I am disappointed that the distinguished George Mason University economist, Tyler Cowen, has fallen for the “high‐cost-of‐free‐parking” arguments of UCLA urban planner Donald Shoup. Shoup is an excellent scholar, but like many scholars, he has the parochial view that the city that he lives in is a representative example of what is happening everywhere else.
Should free parking be a thing of the past?
Shoup’s work is biased by his residency in Los Angeles, the nation’s densest urban area. One way L.A. copes with that density is by requiring builders of offices, shopping malls, and multi‐family residences to provide parking. Shoup assumes that every municipality in the country has such parking requirements, even though many do not, and that without such requirements there would be less free parking. This last assumption is extremely unlikely, as entrepreneurs everywhere know that (outside of New York City) 90 percent of all urban travel is by car, and businesses that don’t offer parking are going to lose customers to ones that do.
Shoup portrays such free parking as a “subsidy” because not all people drive and so the ones who don’t drive end up subsidizing the ones who do. But any business offers a variety of services to its customers and employees, and no one frets about subsidies just because they don’t take advantage of every single service. How often do you actually swim in the swimming pools or work out in the exercise rooms of the hotels you stay at?
Shoup also supposes (and Cowen accepts) that universal parking fees would greatly reduce the amount of driving people do. “Minimum parking requirements act like a fertility drug for cars,” Cowen quotes Shoup as saying. Metro, Portland’s regional planning agency, submitted this question to its transportation model and concluded that requiring all offices, shopping malls, and multi‐family residences to charge for parking would reduce driving by about 2 percent. The model showed that charging for parking has a greater effect on driving than spending billions on light rail, building scores of transit‐oriented developments, or increasing the urban area’s population density by 20 percent. But 2 percent still isn’t going to do much to relieve congestion or solve any of the other problems Cowen associates with driving. Plus he never really explains why he thinks reducing mobility is a good idea in the first place.
Shoup claims that a single parking space costs, on average, 17 percent more than the cost of an average car, and as a result, the cost of parking greatly exceeds the value of all automobiles in the country. This is ridiculous. Most free parking is surface parking, which costs about $2,000 a space plus the cost of land. In areas that have not used urban‐growth boundaries and similar tools to create artificial land shortages, vacant suburban land with urban services typically costs about $20,000 an acre. Since each acre can hold about 100 parking spaces, the total cost is about $2,200 per space. From the point of view of a business owner, this cost can be amortized over 30 years at 6 percent, for an annual cost of about $160. If that parking space is used by just two customers a day, the cost is about 22 cents per customer. That’s pretty trivial, and the costs of collecting fees for such parking would probably be greater than the parking itself. Even structured parking typically costs only about $10,000 a space (or, using the above assumptions, $1 per customer), but structured parking is rarely provided for free.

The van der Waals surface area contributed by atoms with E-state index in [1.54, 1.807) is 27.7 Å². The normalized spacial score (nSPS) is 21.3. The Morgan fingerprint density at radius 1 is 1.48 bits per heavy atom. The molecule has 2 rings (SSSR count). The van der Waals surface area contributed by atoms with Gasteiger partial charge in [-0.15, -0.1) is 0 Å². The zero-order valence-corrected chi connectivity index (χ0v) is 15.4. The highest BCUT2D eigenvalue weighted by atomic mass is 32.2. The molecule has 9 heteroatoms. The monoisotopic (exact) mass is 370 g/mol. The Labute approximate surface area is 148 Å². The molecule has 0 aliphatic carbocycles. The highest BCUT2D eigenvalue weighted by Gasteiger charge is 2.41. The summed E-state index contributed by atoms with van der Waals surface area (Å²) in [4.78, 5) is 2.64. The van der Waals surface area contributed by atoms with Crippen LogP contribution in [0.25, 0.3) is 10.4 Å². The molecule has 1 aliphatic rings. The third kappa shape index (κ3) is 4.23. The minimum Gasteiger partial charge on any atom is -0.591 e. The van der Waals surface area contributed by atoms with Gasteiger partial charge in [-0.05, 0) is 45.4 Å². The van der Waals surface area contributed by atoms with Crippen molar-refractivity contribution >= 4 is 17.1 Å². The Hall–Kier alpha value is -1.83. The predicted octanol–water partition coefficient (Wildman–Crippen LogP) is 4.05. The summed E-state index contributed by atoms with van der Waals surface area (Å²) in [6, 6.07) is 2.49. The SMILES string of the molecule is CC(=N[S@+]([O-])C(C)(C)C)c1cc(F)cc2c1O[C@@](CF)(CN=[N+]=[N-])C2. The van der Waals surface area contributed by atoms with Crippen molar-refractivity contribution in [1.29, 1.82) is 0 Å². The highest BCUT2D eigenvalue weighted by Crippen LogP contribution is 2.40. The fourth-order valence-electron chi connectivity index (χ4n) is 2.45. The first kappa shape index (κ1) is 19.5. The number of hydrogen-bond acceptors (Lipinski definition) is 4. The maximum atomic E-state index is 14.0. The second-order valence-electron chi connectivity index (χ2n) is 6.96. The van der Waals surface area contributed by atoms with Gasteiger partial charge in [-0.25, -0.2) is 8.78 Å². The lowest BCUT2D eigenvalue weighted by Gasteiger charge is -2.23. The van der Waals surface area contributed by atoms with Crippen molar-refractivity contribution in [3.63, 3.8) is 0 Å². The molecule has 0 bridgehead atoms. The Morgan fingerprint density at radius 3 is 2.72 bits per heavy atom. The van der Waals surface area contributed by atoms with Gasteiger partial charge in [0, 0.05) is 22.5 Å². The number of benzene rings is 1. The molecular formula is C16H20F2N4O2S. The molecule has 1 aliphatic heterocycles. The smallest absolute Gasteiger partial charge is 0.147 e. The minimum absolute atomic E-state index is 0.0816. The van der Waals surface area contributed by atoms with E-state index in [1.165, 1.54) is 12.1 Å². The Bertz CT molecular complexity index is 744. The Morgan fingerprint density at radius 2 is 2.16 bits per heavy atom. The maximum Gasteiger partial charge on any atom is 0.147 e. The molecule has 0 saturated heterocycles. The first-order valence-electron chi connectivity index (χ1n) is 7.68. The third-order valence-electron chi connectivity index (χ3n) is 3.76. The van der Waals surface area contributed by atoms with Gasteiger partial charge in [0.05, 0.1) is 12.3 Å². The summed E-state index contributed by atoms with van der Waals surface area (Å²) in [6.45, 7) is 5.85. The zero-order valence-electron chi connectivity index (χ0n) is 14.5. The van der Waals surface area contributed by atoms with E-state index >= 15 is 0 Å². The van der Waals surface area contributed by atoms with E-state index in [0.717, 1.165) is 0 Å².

Strangely, one of the examples Cowen uses in his article is Manhattan, where (he claims) “streets are full of cars cruising around, looking for cheaper on‐street parking, rather than pulling into a lot.” Give me a break! I defy Cowen to find any free parking anywhere in Manhattan, where ownership of a single parking space can cost more than a median home in other parts of the country.
Cowen’s complaint about Manhattan is not about free parking but that the government is pricing on‐street parking below the market. If that were the extent of Shoup’s argument, I would have no problem, as I noted in my blog last week. But Shoup’s goal isn’t market pricing of public parking; it is to create artificial shortages of private parking. He doesn’t want to simply eliminate the minimum‐parking requirements that are found in many zoning codes; he wants to replace them with maximum‐parking limits so that places like WalMart will not be allowed to provide their customers with as much parking as they like.
The empirical question is: do shopping malls, office parks, and companies like WalMart provide parking for their customers and employees because of zoning mandates, as Shoup claims? Or would they and do they provide parking just because it is good for their businesses? Texas counties are not allowed to zone, yet shopping centers and office parks in unincorporated Texas still provide plenty of parking. Much to planners’ annoyance, many developers elsewhere routinely provide more parking than zoning codes demand. This suggests that free parking is a free‐market choice, and Cowen, who generally supports free markets, should have no objection to it.